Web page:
Last month, the Reading, MA Select Board ordered Town Manager Robert LeLacheur and Town Hall managers to put a hold on plans to construct a new tower near a 63-year-old elevated water storage tank. Currently, the 110-foot tall tank houses carrier equipment. Until a new agreement is reached, the Town Engineer Ryan Percival and Department of Public Works (DPW) managers can’t proceed with replacing the old water tank, reported Middlesex East.
LeLacheur and Percival, poised to break ground on a new tank replacement in summer 2021, have explored alternatives to the proposed tower, all of which have been denied by carriers. According to Middlesex East, T-Mobile and AT&T are unwilling to construct a tower on behalf of the town “due to security or logistical concerns.” The carriers have already invested $1.3 million in equipment and leasing space on the tank since 2010. Before beginning the water tank project, Reading will need to erect a temporary structure to house antennas that will cost the same as a permanent one.
“It was expressed by every carrier who responded that there were no alternative sites that would replace the current water tank location,” according to Percival. “The location of the tower, temporary or permanent, has to be coordinated with the construction of the water tank.”
The estimated cost to Reading for a temporary tower is between $250,000 – $500,000, noted Percival. He added that the town would shoulder the expenses over the two years it will take to construct the new water tank.
Conversely, if the town keeps the water tank, it can require telecommunications companies to foot the construction bill as part of new multi-year leases, reported Middlesex East. In this scenario, town officials estimate it would take approximately four years to recoup costs of a permanent structure under the current contract, which includes a 40 percent allocation of projected future lease revenues. According to lease projections based on this percentage, Reading will earn $95,000 to $110,00 a year in additional lease income.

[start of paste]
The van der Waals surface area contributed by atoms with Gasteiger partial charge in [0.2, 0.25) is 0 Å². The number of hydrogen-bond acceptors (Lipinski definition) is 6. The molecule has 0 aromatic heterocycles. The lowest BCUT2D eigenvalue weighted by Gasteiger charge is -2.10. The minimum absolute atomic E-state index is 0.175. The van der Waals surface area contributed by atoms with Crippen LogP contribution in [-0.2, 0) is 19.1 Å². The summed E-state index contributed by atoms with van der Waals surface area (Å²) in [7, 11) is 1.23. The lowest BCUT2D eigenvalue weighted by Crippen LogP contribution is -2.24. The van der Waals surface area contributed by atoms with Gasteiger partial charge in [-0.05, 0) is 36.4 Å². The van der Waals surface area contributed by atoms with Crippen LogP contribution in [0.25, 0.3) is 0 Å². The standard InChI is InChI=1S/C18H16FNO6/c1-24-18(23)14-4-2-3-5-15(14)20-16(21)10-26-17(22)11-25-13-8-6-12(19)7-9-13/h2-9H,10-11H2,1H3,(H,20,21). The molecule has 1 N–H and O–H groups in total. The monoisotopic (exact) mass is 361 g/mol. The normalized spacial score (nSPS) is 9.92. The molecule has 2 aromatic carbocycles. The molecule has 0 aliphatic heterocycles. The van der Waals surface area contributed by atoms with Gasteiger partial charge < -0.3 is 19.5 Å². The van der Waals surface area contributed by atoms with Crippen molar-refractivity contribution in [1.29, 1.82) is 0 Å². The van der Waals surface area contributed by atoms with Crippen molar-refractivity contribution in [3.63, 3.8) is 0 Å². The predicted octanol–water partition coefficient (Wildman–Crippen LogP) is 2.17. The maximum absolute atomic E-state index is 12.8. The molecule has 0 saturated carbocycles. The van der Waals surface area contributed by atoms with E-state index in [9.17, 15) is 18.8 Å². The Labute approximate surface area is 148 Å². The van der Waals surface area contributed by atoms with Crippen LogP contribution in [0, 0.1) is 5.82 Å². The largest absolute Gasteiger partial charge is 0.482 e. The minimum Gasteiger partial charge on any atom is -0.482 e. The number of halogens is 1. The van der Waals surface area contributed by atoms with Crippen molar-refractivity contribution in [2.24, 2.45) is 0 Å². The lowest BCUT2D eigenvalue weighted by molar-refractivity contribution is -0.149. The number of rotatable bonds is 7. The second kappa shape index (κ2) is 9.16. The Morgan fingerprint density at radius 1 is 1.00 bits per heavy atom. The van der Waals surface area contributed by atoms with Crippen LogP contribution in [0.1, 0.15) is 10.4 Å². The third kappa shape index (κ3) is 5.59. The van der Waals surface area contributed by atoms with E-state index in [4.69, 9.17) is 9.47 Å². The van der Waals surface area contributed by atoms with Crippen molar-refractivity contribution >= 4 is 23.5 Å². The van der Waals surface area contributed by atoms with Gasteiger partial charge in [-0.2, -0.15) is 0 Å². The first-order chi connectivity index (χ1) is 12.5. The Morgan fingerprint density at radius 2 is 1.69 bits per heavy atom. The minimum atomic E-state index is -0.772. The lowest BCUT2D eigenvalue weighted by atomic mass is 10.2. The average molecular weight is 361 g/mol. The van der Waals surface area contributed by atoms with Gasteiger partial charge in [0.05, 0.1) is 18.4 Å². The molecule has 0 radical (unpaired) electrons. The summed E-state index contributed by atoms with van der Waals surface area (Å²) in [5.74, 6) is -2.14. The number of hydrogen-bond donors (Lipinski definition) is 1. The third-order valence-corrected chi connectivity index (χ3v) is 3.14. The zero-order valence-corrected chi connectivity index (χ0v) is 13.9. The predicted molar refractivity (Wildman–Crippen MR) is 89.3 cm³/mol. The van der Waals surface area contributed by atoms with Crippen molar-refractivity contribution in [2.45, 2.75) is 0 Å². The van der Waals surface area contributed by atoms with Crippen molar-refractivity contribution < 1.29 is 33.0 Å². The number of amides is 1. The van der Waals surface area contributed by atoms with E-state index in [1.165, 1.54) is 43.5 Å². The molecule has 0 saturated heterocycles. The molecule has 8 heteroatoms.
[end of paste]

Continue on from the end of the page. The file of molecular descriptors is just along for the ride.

Although the Select Board originally approved $500,000 in funding for the tower project in April 2018, it later reversed its decision and stripped the capital budget funds. Then, in the spring of 2019, $4.5 million was appropriated for a revised plan presented by LeLacheur. That plan never got off the ground due to concerns over the existing carrier leases, neighborhood opposition, and the town’s refusal to take on a permanent tower structure.
Since then, the Select Board has gone back and forth with LeLacheur, and the telecoms on a solution, reported Middlesex East. In August, when residents caught wind that talk had been resurrected around the tower project, protests erupted.
Neighbors decried that a lack of notice has been the hallmark of this tower project. “I find it very appalling that I had to hear this news from my good neighbors and not the town itself…Two years ago, I needed a variance for 11-inches on a deck and had to send out 42 letters to the surrounding houses…The town manager/engineer is trying to install a 200-foot tower and I have received no letter,” resident Brian Anderson penned in a letter to the Select Board.
As a next step, the Select Board has instructed LeLacheur to present alternative solutions in December.
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